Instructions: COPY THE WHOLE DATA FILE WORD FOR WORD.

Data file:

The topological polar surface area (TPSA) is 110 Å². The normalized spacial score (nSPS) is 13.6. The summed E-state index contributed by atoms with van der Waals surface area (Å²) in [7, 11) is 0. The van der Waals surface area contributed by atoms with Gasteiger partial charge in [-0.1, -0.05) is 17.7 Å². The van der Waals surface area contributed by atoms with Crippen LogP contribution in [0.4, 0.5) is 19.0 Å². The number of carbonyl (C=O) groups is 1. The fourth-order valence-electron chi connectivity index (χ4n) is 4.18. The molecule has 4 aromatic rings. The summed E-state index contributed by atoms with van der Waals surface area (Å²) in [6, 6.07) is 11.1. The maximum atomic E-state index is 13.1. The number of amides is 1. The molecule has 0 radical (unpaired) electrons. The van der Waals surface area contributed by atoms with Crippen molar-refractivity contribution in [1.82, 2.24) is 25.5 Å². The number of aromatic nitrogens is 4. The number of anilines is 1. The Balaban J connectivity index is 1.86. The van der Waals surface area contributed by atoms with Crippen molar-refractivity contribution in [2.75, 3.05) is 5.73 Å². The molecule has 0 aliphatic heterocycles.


The topological polar surface area (TPSA) is 110 Å². The normalized spacial score (nSPS) is 13.6. The summed E-state index contributed by atoms with van der Waals surface area (Å²) in [7, 11) is 0. The van der Waals surface area contributed by atoms with Gasteiger partial charge in [-0.1, -0.05) is 17.7 Å². The van der Waals surface area contributed by atoms with Crippen LogP contribution in [0.4, 0.5) is 19.0 Å². The number of carbonyl (C=O) groups is 1. The fourth-order valence-electron chi connectivity index (χ4n) is 4.18. The molecule has 4 aromatic rings. The summed E-state index contributed by atoms with van der Waals surface area (Å²) in [6, 6.07) is 11.1. The maximum atomic E-state index is 13.1. The number of amides is 1. The molecule has 0 radical (unpaired) electrons. The van der Waals surface area contributed by atoms with Crippen molar-refractivity contribution in [1.82, 2.24) is 25.5 Å². The number of aromatic nitrogens is 4. The number of anilines is 1. The Balaban J connectivity index is 1.86. The van der Waals surface area contributed by atoms with Crippen molar-refractivity contribution in [2.75, 3.05) is 5.73 Å². The molecule has 0 aliphatic heterocycles.